Reaching out during tough times is more important now than ever before


Photo By Charlie Valerius

Mental Health Awareness signs and posters are hanging around the hallways of SAHS. Over the past decade, depression and anxiety has increased in students.

Charlie Valerius, Online Editor

Throughout the entire world population, mental health has become a major worldwide concern. Over the past decade, depression and anxiety diagnoses have increased in the school population. The stress of school, work, relationships and other responsibilities can pile onto teenagers at a fast rate. 

“The last few years the depression and anxiety diagnoses in school have risen a lot,” Guidance Counselor Dan Ralston said. “I think the mental health component of depression, anxiety and stress are a huge part of that emotional side and it comes from a lot of different things but that academic stress is a huge piece of it.”

When it comes to mental health in teenagers, a major issue is the ability to talk about the issues they are undergoing. Studies show teens struggle with trying to find the right amount of independence and resist asking for help.

“It is such a huge hurdle but people need to reach out to other people. Bottling it up is never good and the more you do, the worse it gets. It’s just never good,” senior John Schilling said.  “It is just more about realizing that you should truly open yourself up, and you do not lose anything from opening yourself up. It does not hurt you to do it, because it is not something you should be ashamed of.”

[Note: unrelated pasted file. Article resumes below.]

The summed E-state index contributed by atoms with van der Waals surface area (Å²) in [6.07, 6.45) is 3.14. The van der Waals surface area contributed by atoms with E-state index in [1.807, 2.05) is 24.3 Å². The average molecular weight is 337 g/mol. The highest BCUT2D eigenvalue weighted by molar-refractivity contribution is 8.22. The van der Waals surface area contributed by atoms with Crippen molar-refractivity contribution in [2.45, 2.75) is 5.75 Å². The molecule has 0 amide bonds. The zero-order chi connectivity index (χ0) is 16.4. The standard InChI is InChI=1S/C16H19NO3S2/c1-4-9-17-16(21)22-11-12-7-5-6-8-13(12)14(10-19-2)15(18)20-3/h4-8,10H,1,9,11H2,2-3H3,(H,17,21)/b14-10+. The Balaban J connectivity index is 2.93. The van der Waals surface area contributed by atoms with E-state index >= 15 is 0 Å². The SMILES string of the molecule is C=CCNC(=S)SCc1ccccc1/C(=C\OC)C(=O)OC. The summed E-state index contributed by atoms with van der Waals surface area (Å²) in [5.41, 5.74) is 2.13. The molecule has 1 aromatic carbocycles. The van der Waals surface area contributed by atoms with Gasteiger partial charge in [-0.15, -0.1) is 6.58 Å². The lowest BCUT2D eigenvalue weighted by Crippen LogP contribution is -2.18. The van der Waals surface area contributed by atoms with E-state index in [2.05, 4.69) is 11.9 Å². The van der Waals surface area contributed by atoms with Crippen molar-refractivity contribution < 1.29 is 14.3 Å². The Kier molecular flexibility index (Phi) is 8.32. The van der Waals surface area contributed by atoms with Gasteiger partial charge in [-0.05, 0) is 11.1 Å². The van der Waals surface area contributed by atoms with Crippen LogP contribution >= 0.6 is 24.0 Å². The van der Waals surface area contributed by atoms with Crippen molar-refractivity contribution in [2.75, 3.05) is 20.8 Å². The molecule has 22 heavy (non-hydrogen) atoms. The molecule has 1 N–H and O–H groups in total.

John battled with depression in his late middle school and early high school years. He said, once you have overcome something difficult like that, you open up more to your emotions and want to help people who are struggling with what you went through.

“To make sure we’re caring communities is the biggest piece. Watch out for your friends and trust them, yet know when to get help. But make sure people feel welcome.”

— Ralston

“I’m open with my emotions and my feelings, and I express them, but as a kid I never did and bottled everything inside of me,” he explained. “I hate knowing that someone I care about is at that low level where I was and feel alone. I do my best to make them feel like they are not alone and let them know they are cared for and loved because when you are there it is easy not to think that.”

A 2018 survey done by the National Education Association (NEA) says that just over 70 percent of teens say anxiety and depression is a “major problem” among their peers. Another statistic in that same survey says that over 50 percent of students become so anxious that they struggle in school.

“It is such a common thing now in our society which is really sad because no one deserves to feel this way. There are people out there who not only understand what people are going through but would really want to support them,” junior Kelsey Shinkle said. “The best way I have coped with my anxiety is by simply letting people know I suffer from it. It builds a support system and helps me support myself.”

As the diagnoses of depression and anxiety increase, the importance of talking about it to break the stigma becomes more and more important. Trying to voice concern and support for individuals battling with mental health issues remain crucial for recovering.